But while natural disasters like those are overt, a number of other public health-related side effects of climate change are far less visible, though just as concerning. Take, for example, a disease-causing fungus that's been flourishing in drought-stricken California soil and then wafting into the air.
According to The Guardian, the fungus — which, yes, can infect anyone who breathes it in — is called Coccidioides, and the disease it causes is colloquially known as Valley Fever. It can be a brutal, often debilitating condition that can result in symptoms ranging from crushing headaches to sinus infections. And perhaps most troublingly, the illness, once contracted, can even transform into meningitis.
"It took everything — my health," Rob Purdie, a former financial planner and father of two whose life was upended by Valley Fever-caused meningitis, told the Guardian. "It had a huge impact on my family. We lost everything, all our financial security, all our retirement."
Coccidioides requires harsh, dry conditions in order to survive. That means it's thrived amid the many nearly-waterless years seen in the state. And as Coccidioides has proliferated in California's Central Valley, so have reported cases of Valley Fever.
"There's enormously more Valley fever now. I can tell that just from the work," Dr. Royce Johnson, an infectious disease expert in the region, told the Guardian. "We think most of that has to do with climate and weather."
"Much of the western US is very dry already," Morgan Gorris, an earth system scientist at Los Alamos National Laboratory, added. "When we look at projections of climate change it's expected that the western half of the US will continue to remain pretty dry and that's going to continue to support Valley fever."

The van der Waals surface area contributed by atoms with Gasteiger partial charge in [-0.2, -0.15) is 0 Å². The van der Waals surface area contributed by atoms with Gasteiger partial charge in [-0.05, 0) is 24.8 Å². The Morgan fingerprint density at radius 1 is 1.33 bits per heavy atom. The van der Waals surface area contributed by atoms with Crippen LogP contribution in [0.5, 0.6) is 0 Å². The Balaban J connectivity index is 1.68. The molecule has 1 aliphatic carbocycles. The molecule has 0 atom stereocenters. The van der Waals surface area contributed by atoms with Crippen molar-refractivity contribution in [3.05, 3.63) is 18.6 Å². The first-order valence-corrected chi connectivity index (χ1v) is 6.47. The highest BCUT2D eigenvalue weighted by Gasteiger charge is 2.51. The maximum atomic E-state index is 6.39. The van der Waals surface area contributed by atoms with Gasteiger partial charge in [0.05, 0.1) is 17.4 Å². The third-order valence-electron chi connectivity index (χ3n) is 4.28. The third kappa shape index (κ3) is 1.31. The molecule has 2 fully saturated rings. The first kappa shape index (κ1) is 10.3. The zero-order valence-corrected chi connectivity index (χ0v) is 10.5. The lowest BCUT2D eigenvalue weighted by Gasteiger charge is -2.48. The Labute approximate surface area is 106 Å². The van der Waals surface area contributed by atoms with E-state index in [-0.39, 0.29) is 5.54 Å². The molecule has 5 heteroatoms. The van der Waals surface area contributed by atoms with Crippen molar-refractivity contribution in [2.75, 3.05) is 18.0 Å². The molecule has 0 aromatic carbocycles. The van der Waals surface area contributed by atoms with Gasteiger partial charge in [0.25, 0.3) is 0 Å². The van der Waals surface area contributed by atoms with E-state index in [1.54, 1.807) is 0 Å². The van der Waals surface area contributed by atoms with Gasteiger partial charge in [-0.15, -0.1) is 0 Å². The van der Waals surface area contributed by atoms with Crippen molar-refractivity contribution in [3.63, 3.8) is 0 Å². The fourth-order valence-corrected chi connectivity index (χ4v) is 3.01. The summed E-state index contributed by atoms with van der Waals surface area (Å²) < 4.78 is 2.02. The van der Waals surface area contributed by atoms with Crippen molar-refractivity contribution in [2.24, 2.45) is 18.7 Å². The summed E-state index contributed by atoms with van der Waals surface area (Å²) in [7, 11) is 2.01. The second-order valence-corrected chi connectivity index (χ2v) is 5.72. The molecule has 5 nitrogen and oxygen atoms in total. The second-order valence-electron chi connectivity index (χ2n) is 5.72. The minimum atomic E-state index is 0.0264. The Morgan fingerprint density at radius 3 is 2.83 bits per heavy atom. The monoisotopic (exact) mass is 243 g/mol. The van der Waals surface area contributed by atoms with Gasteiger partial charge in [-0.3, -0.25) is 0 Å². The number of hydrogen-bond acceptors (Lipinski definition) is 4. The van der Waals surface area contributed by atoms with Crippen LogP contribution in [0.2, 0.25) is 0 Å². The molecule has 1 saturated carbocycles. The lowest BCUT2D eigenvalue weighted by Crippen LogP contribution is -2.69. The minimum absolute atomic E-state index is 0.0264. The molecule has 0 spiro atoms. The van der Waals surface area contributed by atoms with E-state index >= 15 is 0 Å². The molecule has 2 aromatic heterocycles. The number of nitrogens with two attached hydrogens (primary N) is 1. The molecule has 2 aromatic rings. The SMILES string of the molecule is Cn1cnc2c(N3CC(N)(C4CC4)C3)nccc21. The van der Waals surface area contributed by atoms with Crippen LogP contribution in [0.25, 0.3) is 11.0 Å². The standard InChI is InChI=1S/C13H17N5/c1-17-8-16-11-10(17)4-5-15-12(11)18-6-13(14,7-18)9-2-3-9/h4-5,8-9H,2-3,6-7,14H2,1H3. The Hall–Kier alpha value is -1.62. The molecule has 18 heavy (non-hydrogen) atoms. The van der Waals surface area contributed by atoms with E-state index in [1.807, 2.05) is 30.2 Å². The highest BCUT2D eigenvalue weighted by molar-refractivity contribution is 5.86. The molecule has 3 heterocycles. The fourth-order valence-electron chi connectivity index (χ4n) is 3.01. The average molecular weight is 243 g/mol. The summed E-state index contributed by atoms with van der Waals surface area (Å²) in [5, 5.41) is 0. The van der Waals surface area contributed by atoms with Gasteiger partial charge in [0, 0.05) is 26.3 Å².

Importantly, the soil, if undisturbed, won't necessarily release the disease into the airways. But any disturbance, be that a full-scale archaeological dig or a burrowing animal, will unleash the fungus from soil to air. The disease-causing spores can then travel roughly 75 miles or so from where they were initially hatched.
"Somebody that lives in Long Beach and drives to the Bay Area and has their window rolled down on the 5 can get Valley fever," Johnson told the paper. "If you're doing an archaeological dig in the foothills west of [Bakersfield] you can … you're basically standing on top of it."
Scientists recently warned that the next global pandemic could be fungal, so the growing prevalence of a dangerous, debilitating fungus-wrought illness is alarming. The good news? It sounds like any progress against climate change would also be progress against new fungal threats.
"Mitigating climate change could mitigate the health effects of Valley fever," Gorris told the Guardian. "It's important to understand that it's not just doom and gloom."
READ MORE: 'It took everything': the disease that can be contracted by breathing California's air [The Guardian]